- Research article
- Open Access
No association between TGF-β1 polymorphisms and risk of nasopharyngeal carcinoma in a large North African case-control study
BMC Medical Genetics volume 17, Article number: 72 (2016)
Genetic susceptibility plays a key role in the development of nasopharyngeal carcinoma (NPC) and in fact the disease presents with an unusually high incidence in certain regions of the world like North Africa. We investigated the association between polymorphism of the Transforming growth factor-β1 (TGF-β1) and risk of NPC in North Africa. TGF-β1 is a multifunctional cytokine that acts as both a tumor suppressor and a stimulator of cancer development; it has been shown to influence risk of numerous other carcinomas including lung, breast and prostate cancer.
TGF-β1 polymorphisms C-509T and T869C were studied in a large North African sample of 384 NPC cases and 361 controls, matched for age, sex and urban or rural residence in childhood. Genotypes were determined using polymerase chain reaction–restriction fragment length polymorphism.
No association was observed between individual single nucleotide polymorphisms or their haplotypes and NPC susceptibility (for TGF-β1 C-509T: OR = 0.74; 95 % CI 0.46 − 1.18; for TGF-β1 T869C: OR = 0.86; 95 % CI 0.56 − 1.31), even when the samples were stratified by age, gender and TNM stage.
Contrary to what has been observed in Asian samples, in our North African sample, the TGF-β1 C-509T and T869C polymorphisms did not substantially influence NPC susceptibility.
Nasopharyngeal carcinoma (NPC) is an epithelial malignancy arising from the mucosal epithelium of the nasopharynx . It is a highly invasive and metastatic malignant tumor that differs significantly from other cancers of the head and neck in its distinct geographical distribution, causes, occurrence and clinical attributes [2, 3]. Both environmental factors (Epstein Barr virus & dietary factors) and genetic susceptibility play roles in the development of NPC [4, 5]. Although it is a rare malignancy in most parts of the world, NPC is endemic in a few well-defined populations such as those native in Southeast Asia, where the incidence is nearly 20–60 times higher than that reported in Western countries [6–8]. In North Africa, NPC is one of the most common head and neck cancers with an incidence rate around 3.5–10 per 100,000 inhabitants. In contrast to high-risk areas of Asia, the age-incidence curve in this intermediate-risk area is bimodal, with a first peak in the teens and a second at 45–60 years [9, 10].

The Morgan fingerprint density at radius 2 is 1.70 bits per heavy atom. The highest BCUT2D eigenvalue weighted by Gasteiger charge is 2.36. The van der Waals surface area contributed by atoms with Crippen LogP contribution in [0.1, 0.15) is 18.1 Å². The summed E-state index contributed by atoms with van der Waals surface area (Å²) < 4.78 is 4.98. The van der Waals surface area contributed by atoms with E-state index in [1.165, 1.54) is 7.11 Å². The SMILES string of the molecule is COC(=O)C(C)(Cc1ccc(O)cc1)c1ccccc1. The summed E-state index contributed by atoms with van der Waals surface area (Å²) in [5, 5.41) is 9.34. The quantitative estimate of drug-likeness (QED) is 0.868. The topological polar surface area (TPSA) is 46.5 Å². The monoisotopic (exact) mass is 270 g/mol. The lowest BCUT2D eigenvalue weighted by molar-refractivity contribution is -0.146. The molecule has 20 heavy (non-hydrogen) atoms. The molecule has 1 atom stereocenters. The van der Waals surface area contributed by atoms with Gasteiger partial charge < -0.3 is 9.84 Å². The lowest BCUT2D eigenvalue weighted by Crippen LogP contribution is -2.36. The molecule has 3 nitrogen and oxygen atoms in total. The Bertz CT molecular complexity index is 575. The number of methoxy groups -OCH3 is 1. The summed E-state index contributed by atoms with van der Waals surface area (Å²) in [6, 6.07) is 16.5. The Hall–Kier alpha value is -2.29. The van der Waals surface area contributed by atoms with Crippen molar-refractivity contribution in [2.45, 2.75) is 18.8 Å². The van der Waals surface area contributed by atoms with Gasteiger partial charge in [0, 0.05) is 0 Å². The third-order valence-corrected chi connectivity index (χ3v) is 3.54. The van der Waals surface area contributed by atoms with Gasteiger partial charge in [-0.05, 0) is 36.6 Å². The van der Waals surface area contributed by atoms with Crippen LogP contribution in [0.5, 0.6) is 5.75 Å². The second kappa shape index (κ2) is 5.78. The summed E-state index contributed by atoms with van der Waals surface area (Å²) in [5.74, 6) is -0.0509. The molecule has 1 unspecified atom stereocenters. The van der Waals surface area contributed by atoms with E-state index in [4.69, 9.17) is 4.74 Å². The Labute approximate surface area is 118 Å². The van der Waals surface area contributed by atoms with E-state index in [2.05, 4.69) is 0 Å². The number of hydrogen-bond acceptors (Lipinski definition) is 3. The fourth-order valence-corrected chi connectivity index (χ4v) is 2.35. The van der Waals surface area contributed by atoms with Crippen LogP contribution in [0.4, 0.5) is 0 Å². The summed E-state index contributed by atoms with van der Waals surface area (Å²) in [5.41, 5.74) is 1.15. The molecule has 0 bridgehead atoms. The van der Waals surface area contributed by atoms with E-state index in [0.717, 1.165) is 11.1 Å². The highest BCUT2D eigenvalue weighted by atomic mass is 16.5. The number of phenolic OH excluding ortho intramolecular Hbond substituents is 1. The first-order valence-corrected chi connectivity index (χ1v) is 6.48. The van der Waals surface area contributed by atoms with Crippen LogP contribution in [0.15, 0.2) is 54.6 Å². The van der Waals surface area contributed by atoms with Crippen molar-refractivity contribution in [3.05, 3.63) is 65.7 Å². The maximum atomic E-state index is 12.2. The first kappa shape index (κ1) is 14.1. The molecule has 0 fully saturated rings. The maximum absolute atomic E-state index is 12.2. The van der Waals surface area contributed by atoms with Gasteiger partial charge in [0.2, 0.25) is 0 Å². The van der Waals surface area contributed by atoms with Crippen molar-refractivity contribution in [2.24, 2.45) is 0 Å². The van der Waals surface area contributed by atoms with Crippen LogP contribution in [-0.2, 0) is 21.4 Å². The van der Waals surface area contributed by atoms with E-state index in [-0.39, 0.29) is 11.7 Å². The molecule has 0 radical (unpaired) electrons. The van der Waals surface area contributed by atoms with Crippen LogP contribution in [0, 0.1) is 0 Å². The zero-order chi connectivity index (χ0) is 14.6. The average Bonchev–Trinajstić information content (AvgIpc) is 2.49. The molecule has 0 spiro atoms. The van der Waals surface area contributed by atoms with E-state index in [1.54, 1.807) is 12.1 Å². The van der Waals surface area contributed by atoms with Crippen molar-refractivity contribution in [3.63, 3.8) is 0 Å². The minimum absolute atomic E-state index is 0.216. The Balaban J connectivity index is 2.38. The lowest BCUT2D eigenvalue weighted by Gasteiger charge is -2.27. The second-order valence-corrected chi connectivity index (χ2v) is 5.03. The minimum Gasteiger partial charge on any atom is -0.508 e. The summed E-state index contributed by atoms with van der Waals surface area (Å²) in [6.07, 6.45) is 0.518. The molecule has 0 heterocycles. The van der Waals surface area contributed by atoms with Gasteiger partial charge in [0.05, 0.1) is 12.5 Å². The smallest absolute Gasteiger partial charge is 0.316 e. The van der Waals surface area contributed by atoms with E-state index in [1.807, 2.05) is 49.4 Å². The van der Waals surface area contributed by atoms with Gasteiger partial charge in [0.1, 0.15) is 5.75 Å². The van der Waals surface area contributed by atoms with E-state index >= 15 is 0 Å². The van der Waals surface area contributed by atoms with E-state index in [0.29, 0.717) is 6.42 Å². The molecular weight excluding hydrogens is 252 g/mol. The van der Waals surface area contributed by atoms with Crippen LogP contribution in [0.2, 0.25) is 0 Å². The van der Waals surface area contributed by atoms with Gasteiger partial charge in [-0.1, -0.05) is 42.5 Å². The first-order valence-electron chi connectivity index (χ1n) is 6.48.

Transforming growth factor-β1 (TGF-β1) is the most abundant isoform of the TGF-β and can regulate both immune system and cellular functions [11–13]. The TGF-β1 gene is located on chromosome 19q13.1–3 [14, 15]. Hundreds of single nucleotide polymorphisms have been reported for TGF-β1 and several of them are functional [16, 17]. The genetic variants of the TGF-β1 gene have been implicated in the susceptibility of a large range of carcinoma, including lung cancer , oropharyngeal cancer , prostate cancer  and breast cancer [21, 22]. The C-509T and T869C are the most commonly studied polymorphisms since it has been shown that they affect the expression of the TGF-β1 protein and gene–dose effects have been observed [23–25]. It has been reported that NPC patients display a lower level of TGF-β1 in plasma and a higher level in tumor tissues and surrounding stroma compared to healthy controls [26–28]. To date, three studies have investigated the association between TGF-β1 and NPC. They all focused on the C-509T and T869C polymorphisms and were all conducted in Chinese populations. In 2007, Wei et al. studying a sample of 108 NPC cases and 120 controls reported a significant increase of risk for the -509T allele (OR = 1.64) as well as for the 869C allele (OR = 1.70) . In 2012, Hu et al. studying a sample of 522 NPC cases and 712 controls reported a significant decrease of risk for the −509T allele (OR = 0.67) and no association with the T869C polymorphism. Furthermore they showed that the −509C allele drive an ~1.7-fold increase of TGF-β1 expression in NPC cell lines . In 2014, Qu et al. studying a sample of 194 cases and 231 controls did not report any significant association with NPC . In view of these results it seemed relevant to study further the association of the TGF-β1 C-509T and T869C polymorphisms with NPC risk. The present study is the very first to investigate this association in the North African population.
Details of the sample used here, 384 NPC cases and 361 controls from the IARC (International Agency for Research on Cancer) international study of NPC are described elsewhere [4, 32]. Briefly, all cases and controls were recruited in the three North African countries Morocco, Algeria and Tunisia where NPC incidence is the highest. Inclusion criteria stipulated that all four grandparents of each subject were of Moroccan, Algerian or Tunisian origin in order to avoid all risk of admixture bias. The control group consisted of unrelated subjects frequency matched with cases on recruitment center, sex, age and household in childhood (urban or rural). Detailed demographic and epidemiologic data as well as blood samples were obtained from each subject at time of recruitment using a questionnaire designed at the International Agency for Research on Cancer. All subjects gave informed consent for the study, and the International Agency for Research on Cancer ethical committee approved the study.
DNA extraction and genotyping